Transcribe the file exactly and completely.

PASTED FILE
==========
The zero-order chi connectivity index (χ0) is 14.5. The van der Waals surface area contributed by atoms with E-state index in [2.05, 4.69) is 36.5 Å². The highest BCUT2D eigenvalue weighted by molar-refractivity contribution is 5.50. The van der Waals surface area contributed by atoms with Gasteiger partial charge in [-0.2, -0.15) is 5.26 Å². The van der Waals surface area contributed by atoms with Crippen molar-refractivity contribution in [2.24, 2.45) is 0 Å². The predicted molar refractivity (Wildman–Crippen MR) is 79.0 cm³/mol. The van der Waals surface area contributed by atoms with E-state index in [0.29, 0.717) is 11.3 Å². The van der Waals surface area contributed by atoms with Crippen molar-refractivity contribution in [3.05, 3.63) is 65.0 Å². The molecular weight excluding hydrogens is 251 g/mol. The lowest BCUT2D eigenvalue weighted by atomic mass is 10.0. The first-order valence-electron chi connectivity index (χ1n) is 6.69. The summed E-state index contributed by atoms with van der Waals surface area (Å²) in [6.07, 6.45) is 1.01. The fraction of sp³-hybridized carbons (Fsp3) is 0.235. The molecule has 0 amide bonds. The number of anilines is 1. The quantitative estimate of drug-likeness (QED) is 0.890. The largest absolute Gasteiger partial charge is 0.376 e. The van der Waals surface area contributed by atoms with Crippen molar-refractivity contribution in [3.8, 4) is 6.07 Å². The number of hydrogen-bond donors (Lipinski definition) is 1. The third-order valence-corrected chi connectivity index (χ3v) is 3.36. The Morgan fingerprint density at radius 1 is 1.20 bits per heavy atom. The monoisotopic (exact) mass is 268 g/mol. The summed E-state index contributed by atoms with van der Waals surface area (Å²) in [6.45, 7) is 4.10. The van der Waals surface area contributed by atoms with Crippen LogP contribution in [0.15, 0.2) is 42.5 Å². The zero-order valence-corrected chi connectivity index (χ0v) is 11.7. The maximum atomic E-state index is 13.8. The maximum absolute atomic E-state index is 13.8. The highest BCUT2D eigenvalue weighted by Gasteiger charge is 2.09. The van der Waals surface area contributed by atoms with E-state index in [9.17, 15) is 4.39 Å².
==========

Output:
The zero-order chi connectivity index (χ0) is 14.5. The van der Waals surface area contributed by atoms with E-state index in [2.05, 4.69) is 36.5 Å². The highest BCUT2D eigenvalue weighted by molar-refractivity contribution is 5.50. The van der Waals surface area contributed by atoms with Gasteiger partial charge in [-0.2, -0.15) is 5.26 Å². The van der Waals surface area contributed by atoms with Crippen molar-refractivity contribution in [2.24, 2.45) is 0 Å². The predicted molar refractivity (Wildman–Crippen MR) is 79.0 cm³/mol. The van der Waals surface area contributed by atoms with E-state index in [0.29, 0.717) is 11.3 Å². The van der Waals surface area contributed by atoms with Crippen molar-refractivity contribution in [3.05, 3.63) is 65.0 Å². The molecular weight excluding hydrogens is 251 g/mol. The lowest BCUT2D eigenvalue weighted by atomic mass is 10.0. The first-order valence-electron chi connectivity index (χ1n) is 6.69. The summed E-state index contributed by atoms with van der Waals surface area (Å²) in [6.07, 6.45) is 1.01. The fraction of sp³-hybridized carbons (Fsp3) is 0.235. The molecule has 0 amide bonds. The number of anilines is 1. The quantitative estimate of drug-likeness (QED) is 0.890. The largest absolute Gasteiger partial charge is 0.376 e. The van der Waals surface area contributed by atoms with Crippen molar-refractivity contribution in [3.8, 4) is 6.07 Å². The number of hydrogen-bond donors (Lipinski definition) is 1. The third-order valence-corrected chi connectivity index (χ3v) is 3.36. The Morgan fingerprint density at radius 1 is 1.20 bits per heavy atom. The monoisotopic (exact) mass is 268 g/mol. The summed E-state index contributed by atoms with van der Waals surface area (Å²) in [6.45, 7) is 4.10. The van der Waals surface area contributed by atoms with Crippen LogP contribution in [0.15, 0.2) is 42.5 Å². The zero-order valence-corrected chi connectivity index (χ0v) is 11.7. The maximum atomic E-state index is 13.8. The maximum absolute atomic E-state index is 13.8. The highest BCUT2D eigenvalue weighted by Gasteiger charge is 2.09. The van der Waals surface area contributed by atoms with E-state index in [9.17, 15) is 4.39 Å².